Health: Low-cost Tick Testing Program Returns In 2017
By: Alan Pollock
CHATHAM — Send a tick to college?
It's a catchy slogan for a vital public health program. With a grant from Cape Cod Healthcare, the Laboratory of Medical Zoology at UMass Amherst is once again offering low-cost testing of ticks for a host of potentially serious diseases, including Lyme disease, babesiosis, anaplasmosis, Powassan and relapsing fever.
Public health officials say the best approach is to avoid being bitten by ticks in the first place. But people who find a tick attached to them are encouraged to carefully remove the parasite as quickly as possible, grasping it by the head with fine-tipped tweezers and pulling straight up. But rather than killing the tick, it's best to have it identified by experts and tested for disease, Cape Cod Cooperative Extension entomologist Larry Dapsis said.
“It's so simple it's funny. There's an online submission process; you go to www.TickReport.com, and it will recognize your ZIP code,” he said. The site will recognize Cape Cod residents and qualify them for a discount that allows a tick to be tested for just $15. People then place the tick in a sealed Ziploc bag with the work order number provided by the website.
“Mail it out to them, and once they receive it, they guarantee you're going to get your results in three business days,” he said.
Finding a tick is no reason for panic. Not all ticks transmit diseases, and infected ticks generally need to be attached for 15 minutes or longer to do so. It's not even a sure thing if the tick comes back positive for one or more pathogens, Dapsis said.
“It doesn't mean you're going to get sick,” he said. But it does mean that the possibility exists. “Then you have hard data that, if you're not feeling good, now you can talk to your doctor,” he said. But because tick-borne illnesses can be extremely serious, testing them is a very prudent step. “We say, one bite can change your life,” Dapsis said.
The UMass lab provides detailed information about the pathogens and can even estimate how long the tick had been attached. The medical community increasingly sees the value of tick testing as a diagnostic tool for patients, as evidenced by the grant support from Cape Cod Healthcare. In February, Cape Cod Healthcare announced that the tick testing program would be on this year's list of Community Benefits Annual Strategic Grants, which provided more than $245,000 to a handful of projects that fight chronic or infectious diseases and mental health issues.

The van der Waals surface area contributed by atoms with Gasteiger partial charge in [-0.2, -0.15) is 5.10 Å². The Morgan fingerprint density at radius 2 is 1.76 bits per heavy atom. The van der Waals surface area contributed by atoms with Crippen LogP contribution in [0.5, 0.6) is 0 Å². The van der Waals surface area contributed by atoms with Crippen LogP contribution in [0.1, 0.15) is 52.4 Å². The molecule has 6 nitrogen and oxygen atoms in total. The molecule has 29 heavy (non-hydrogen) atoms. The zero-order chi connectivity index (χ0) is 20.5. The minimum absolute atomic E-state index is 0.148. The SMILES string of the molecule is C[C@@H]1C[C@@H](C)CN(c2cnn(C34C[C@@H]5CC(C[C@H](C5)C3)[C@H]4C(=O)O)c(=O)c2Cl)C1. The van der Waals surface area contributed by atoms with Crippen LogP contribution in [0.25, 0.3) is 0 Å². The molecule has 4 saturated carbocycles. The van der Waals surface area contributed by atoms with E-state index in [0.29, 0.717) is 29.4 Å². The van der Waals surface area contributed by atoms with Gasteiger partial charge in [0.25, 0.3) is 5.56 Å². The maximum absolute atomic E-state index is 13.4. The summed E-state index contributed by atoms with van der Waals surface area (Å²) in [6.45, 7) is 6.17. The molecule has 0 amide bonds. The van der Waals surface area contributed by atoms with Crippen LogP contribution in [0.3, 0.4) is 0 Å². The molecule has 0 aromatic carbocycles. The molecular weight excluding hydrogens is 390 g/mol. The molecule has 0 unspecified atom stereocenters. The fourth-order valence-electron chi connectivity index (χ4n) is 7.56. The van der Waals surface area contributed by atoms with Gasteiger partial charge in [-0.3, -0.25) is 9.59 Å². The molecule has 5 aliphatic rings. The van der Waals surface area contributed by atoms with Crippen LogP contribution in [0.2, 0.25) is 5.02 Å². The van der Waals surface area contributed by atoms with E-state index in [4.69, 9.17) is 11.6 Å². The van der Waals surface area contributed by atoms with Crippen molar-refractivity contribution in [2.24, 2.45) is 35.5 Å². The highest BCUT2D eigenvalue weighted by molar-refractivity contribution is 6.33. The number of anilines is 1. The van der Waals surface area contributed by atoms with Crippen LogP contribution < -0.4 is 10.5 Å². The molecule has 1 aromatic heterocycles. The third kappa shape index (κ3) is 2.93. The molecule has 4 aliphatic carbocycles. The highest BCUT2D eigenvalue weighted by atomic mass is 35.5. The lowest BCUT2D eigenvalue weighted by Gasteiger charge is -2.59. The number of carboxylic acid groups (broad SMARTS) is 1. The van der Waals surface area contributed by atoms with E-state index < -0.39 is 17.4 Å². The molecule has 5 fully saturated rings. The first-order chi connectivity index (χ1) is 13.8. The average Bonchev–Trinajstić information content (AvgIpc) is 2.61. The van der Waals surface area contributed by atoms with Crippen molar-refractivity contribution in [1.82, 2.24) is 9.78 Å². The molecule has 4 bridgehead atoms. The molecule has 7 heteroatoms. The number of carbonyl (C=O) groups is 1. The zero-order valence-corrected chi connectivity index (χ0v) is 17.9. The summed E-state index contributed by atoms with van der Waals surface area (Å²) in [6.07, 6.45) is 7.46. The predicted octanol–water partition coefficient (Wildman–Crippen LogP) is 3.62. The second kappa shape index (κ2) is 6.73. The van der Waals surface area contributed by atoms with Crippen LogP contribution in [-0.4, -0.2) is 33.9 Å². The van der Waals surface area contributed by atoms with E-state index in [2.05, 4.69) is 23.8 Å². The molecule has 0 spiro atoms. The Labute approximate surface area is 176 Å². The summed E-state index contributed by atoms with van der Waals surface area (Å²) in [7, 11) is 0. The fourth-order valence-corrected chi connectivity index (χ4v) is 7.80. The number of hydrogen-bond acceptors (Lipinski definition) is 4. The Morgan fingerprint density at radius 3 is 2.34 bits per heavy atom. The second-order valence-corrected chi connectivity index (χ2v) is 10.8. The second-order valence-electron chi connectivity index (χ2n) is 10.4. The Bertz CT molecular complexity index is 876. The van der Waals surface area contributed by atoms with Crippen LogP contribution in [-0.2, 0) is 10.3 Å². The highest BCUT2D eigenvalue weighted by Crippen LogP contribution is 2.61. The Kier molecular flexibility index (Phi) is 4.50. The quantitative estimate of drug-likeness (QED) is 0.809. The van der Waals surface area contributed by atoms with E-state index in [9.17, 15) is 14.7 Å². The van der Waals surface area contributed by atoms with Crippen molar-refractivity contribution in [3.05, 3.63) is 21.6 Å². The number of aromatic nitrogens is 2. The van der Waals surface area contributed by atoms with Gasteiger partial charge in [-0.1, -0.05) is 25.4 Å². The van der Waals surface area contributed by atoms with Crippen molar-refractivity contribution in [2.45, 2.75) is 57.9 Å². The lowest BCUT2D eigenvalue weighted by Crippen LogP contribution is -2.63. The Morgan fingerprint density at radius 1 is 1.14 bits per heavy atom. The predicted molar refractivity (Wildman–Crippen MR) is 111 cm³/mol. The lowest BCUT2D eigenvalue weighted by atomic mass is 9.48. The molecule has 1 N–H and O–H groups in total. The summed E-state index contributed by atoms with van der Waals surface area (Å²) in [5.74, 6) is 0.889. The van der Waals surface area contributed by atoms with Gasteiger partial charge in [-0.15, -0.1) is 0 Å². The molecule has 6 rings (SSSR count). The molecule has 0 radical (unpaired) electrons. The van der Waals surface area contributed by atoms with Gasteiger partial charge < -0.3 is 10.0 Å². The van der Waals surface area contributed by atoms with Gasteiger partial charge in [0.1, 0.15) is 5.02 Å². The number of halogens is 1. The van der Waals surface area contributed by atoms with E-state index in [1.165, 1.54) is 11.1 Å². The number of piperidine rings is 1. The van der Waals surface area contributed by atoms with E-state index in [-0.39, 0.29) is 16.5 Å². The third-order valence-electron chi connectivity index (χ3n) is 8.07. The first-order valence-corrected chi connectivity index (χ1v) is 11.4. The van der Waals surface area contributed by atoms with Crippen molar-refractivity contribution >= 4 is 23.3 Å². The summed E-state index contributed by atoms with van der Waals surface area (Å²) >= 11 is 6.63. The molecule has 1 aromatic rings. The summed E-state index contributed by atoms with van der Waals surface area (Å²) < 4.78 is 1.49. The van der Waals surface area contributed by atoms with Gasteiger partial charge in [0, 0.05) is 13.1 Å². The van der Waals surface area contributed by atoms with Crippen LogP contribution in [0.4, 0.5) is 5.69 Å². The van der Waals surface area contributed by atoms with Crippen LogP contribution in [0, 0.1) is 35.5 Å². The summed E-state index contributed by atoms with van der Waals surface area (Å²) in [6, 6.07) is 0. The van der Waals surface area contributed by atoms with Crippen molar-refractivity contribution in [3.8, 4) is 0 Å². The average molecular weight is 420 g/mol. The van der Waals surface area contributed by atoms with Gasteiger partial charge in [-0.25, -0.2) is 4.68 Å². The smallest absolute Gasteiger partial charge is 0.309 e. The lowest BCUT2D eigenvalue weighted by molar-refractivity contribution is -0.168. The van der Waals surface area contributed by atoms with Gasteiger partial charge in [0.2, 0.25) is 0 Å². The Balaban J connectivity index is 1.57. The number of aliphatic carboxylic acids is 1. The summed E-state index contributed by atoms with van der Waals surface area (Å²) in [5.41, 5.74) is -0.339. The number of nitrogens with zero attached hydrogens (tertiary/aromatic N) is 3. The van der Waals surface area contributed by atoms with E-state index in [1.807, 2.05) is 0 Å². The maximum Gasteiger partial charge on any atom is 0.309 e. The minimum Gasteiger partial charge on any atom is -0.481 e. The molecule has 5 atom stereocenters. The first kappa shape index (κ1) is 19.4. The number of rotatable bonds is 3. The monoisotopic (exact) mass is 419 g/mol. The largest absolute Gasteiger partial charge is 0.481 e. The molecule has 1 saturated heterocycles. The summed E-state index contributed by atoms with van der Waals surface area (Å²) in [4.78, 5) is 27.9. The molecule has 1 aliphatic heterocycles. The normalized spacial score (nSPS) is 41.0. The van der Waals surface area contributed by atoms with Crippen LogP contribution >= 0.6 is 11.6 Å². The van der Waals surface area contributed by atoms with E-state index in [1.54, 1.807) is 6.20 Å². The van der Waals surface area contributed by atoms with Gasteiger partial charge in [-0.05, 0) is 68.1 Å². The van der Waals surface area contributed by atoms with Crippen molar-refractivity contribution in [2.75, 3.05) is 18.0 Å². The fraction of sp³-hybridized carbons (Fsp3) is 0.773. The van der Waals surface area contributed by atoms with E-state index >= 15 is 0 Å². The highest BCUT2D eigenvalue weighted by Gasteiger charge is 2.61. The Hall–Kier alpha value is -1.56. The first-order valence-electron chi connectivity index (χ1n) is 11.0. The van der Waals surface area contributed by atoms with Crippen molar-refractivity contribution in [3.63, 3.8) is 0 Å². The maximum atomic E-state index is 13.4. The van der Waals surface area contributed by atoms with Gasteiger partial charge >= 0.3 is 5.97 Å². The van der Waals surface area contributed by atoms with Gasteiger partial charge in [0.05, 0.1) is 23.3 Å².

Though people start spending more time outdoors in the warm weather, there is a risk of tick bites all year long, as long as the temperature is above freezing and there is a break in the snow cover. Adult stage ticks are active in the winter and early spring, and around the end of this month, nymphs begin emerging. Nymphs, which actively quest for blood meals through the summer, are particularly dangerous because they are hard to see.
“Something the size of a poppy seed is responsible for 85 percent of all tick-borne illnesses,” Dapsis said.
And while the focus often remains on Lyme disease, there are plenty of other dangerous diseases transmitted by ticks on Cape Cod. One of them is the Powassan virus, found in ticks collected at various Lower Cape sites last year. Though most who are exposed to the virus experience no symptoms, around 10 percent become severely ill or die.
With the stakes so high, protection is the name of the game, Dapsis said.
“From my standpoint, it's permethrin-treated clothing and footwear, hands down,” he said. Available at all garden centers and other retailers, the spray is easily applied to pants, socks and shoes, and is very effective at killing ticks. It doesn't take a nature walk or a long hike in the woods to collect ticks; most tick bites happen from people working in their own yards. “I'm a fan of perimeter yard sprays,” Dapsis added. Commercial companies can apply a ribbon of pesticide around the edges of lawns a couple of times in the springtime to keep tick nymphs at bay. Each treatment is effective for two or three weeks, he said.
Dapsis doesn't tire of sharing the message about tick disease prevention and is leading a series of workshops this month. The educational effort is paying off, he said. Every county in Massachusetts, with the exception of Barnstable, has seen Lyme disease rates double or triple in the past eight or nine years.
“We're the only county in the state that has an outreach program,” he said. The program is so effective that it's being studied by the Harvard Medical School. When it comes to tick testing and tick bite prevention, the message is important.
“And people are hearing it,” he said.